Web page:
ONV avocado irrigation

An irrigation flow test on avocado trees can help the grower dial in the system. Similar techniques can be used on other types of trees, experts say.

Avocado growers spend a lot of money on irrigation, but there is wide variation in performance and efficiency among systems available in the market, something the average grower may not realize.

To help growers assess how their current systems are doing and to help others choose the right system, experts like Stuart Styles offer a helping hand.

Styles is an irrigation specialist and director of the Irrigation Training and Research Center at California Polytechnic State University in San Luis Obispo.

The California Avocado Commission has had him do encores of his talks for several years, to reach more growers with this critical information. Styles worked with the commission to set up parameters and protocol for assessing the performance of micro sprayer drip systems, which are commonly used for tree crops such as avocados, almonds and pistachios, so this information can be applied to other tree crops as well.

“Getting growers to understand these terms is challenging, since they’re busy and juggling a lot of things. They also assume that at an average of $1,500 per acre, the systems should be working quite well, just because they paid so much for it,” Styles said. “Not all of them work well, some are actually pretty bad.”

Growers who participated in his seminars were shocked to discover there already is a lot of published literature put out by ITRC grading various systems, yet they had bought some of the poorly rated ones without realizing it.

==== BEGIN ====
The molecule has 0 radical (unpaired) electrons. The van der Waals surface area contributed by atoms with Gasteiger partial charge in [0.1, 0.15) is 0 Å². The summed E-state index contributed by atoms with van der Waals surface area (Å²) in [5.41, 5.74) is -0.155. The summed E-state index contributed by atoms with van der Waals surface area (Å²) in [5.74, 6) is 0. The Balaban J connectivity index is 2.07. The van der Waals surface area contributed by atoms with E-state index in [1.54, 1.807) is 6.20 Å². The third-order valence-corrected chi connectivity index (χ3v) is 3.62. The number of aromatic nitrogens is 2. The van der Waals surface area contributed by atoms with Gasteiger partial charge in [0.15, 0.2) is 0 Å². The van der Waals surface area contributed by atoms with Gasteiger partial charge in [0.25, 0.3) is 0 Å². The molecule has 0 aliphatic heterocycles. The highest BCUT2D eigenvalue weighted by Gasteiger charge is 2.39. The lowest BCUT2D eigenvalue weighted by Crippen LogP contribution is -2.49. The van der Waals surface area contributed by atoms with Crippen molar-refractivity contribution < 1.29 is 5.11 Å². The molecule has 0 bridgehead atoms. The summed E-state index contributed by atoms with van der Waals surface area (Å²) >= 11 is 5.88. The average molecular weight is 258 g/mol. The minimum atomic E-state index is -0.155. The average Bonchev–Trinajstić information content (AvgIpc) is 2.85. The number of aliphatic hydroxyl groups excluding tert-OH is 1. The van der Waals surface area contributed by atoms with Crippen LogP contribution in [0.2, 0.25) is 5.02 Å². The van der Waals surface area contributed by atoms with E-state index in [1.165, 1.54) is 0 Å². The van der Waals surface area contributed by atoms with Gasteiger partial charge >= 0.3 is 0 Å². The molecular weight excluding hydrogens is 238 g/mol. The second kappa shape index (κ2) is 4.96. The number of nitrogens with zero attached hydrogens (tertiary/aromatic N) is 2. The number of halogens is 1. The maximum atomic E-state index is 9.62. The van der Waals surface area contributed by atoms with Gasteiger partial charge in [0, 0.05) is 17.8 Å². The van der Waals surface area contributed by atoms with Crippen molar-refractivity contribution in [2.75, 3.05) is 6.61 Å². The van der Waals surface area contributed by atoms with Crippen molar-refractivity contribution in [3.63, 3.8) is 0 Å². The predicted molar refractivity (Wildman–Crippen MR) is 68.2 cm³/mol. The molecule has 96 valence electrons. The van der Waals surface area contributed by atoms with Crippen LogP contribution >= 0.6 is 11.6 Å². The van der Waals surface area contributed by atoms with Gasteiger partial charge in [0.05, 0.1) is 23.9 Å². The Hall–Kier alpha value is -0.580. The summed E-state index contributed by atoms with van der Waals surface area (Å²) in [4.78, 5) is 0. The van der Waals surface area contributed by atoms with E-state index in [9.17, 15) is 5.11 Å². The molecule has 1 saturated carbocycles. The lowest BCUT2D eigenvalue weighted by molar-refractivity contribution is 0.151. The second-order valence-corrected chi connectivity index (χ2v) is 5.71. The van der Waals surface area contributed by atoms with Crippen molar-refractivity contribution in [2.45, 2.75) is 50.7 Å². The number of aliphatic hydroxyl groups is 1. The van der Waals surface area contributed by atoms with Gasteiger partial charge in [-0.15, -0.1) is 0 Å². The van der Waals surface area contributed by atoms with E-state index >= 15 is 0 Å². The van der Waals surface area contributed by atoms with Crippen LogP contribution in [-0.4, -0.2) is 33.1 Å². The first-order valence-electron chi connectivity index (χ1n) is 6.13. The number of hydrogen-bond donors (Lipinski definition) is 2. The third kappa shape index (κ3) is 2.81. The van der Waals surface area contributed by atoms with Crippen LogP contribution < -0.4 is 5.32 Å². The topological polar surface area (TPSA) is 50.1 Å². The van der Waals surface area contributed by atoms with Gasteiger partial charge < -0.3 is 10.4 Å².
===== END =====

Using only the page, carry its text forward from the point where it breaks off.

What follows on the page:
“ITRC names the brands and assesses them,” Styles said. “It’s a little controversial, but it’s not always the system’s fault, it’s also how the growers manage the system.”

The problem can be in three areas — the design could have flaws, how it was manufactured might be the issue or the way growers manage it could be wrong.

With design, it could be that the system does not have a high enough minimum pressure programmed into it, which affects the flow of water in the grove.

Even if the sprinkler system has been designed right and manufactured correctly, growers could inadvertently mismanage the system, and end up with low performance. Someone with an 80-acre system that has 6 irrigation zones might decide to reduce the number of zones to finish watering sooner. But if they do this, the pressure can drop and they may not realize it.

When installing sensors in the field, it’s important to know where to place them to get the best read on the ground situation and to decide where to irrigate. When Styles asks growers at workshops where they would place them, everyone guesses.

There’s a choice between the driest parts of the field, the wettest and the moderate or average zones that get adequate water.

“There is no right answer,” he said. “It depends on what information you need from the sensor. Growers who want to assess the dry part of the field should place sensors there to apply adequate water. If you put your sensors in the wettest part of the field then your dry areas won’t get enough, because you’ll apply less water based on the wet parts.”

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